As the autumn chill diminishes the nation’s thirst for beer and the search begins for something else to drink, imbibers should keep in mind that a bottle of premium brandy will now be a bit more affordable.
The first stage of Japan’s liquor tax revisions as mandated by the World Trade Organization takes effect Sept. 30.
The WTO ruled last year that Japan’s liquor tax system discriminated against imports because the taxes levied on spirits, such as whiskey and brandy, were at least 3.9 times heavier than those for domestic “shochu” on a per degree of alcohol basis. Under international pressure, the government decided last December to raise the tax on shochu by a maximum 140 percent while cutting, in stages, the levy on whiskey by 58 percent by October 2001. Japan hopes to reduce the disparity between the prices over a period of five years.
For starters, beginning Sept. 30, a 1-liter bottle of whiskey with a 40 percent alcohol content will become roughly 431 yen cheaper, while on the other hand a liter of Grade A, or “kou” class, shochu with a 25 percent alcohol content will become about 46 yen more costly.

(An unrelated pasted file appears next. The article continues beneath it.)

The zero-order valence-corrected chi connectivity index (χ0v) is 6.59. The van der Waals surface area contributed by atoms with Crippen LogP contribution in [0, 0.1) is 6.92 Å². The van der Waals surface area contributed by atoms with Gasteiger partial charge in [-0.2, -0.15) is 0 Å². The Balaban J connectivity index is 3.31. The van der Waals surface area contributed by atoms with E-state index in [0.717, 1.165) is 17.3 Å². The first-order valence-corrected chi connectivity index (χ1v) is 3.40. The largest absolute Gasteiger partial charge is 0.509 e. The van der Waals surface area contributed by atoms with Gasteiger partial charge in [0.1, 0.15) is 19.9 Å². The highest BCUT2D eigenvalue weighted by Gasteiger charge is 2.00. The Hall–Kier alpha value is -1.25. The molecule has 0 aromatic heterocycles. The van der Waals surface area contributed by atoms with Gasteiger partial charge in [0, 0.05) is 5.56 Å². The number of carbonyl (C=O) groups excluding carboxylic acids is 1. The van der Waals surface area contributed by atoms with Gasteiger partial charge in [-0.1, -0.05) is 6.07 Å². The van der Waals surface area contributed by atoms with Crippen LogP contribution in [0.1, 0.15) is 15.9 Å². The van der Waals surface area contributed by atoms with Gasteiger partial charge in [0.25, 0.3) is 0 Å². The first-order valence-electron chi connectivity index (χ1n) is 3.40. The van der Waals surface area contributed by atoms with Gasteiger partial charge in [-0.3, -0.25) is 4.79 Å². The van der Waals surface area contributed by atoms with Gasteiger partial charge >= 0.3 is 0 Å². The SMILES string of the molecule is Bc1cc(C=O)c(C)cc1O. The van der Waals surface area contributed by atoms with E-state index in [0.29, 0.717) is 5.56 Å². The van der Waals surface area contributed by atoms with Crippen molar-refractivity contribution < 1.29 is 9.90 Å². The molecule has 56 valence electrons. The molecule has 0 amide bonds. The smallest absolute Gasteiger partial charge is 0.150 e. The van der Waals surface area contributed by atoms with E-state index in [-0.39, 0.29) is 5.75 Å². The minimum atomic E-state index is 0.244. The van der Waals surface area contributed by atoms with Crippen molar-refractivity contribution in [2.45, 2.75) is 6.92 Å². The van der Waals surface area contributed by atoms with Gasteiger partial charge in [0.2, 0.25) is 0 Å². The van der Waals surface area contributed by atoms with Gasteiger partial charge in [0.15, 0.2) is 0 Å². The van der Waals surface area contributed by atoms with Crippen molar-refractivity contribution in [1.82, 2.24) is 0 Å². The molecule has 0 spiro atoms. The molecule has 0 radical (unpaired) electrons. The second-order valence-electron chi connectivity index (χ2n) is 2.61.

The difference will be reduced further in October next year, while the tax for Grade B, or “otsu” class, shochu faces another increase in October 2001 to give time to help domestic distillers cope with the raise.
Finance Ministry officials, however, made no guesses as to how the changes will affect tax revenues, noting that liquor often is selected based on personal preference rather than cost, and there is no calculating how many people might switch from their current favorite spirit.
Although the European Union, which first brought the case before the trade watchdog, gave the green light to Tokyo’s plan, the United States, another plaintiff, demanded faster implementation. WTO rules stipulate that measures to correct discriminatory practices should be in place within 15 months of the body’s decision, unless all parties concerned agree otherwise.
In February, a WTO arbitration panel set up at the behest of the U.S. said the corrective measures should be in place by February 1998, which in effect has become the de facto deadline for Tokyo to secure U.S. approval for its plan. However, working-level talks between Japan and the U.S. this summer proved fruitless.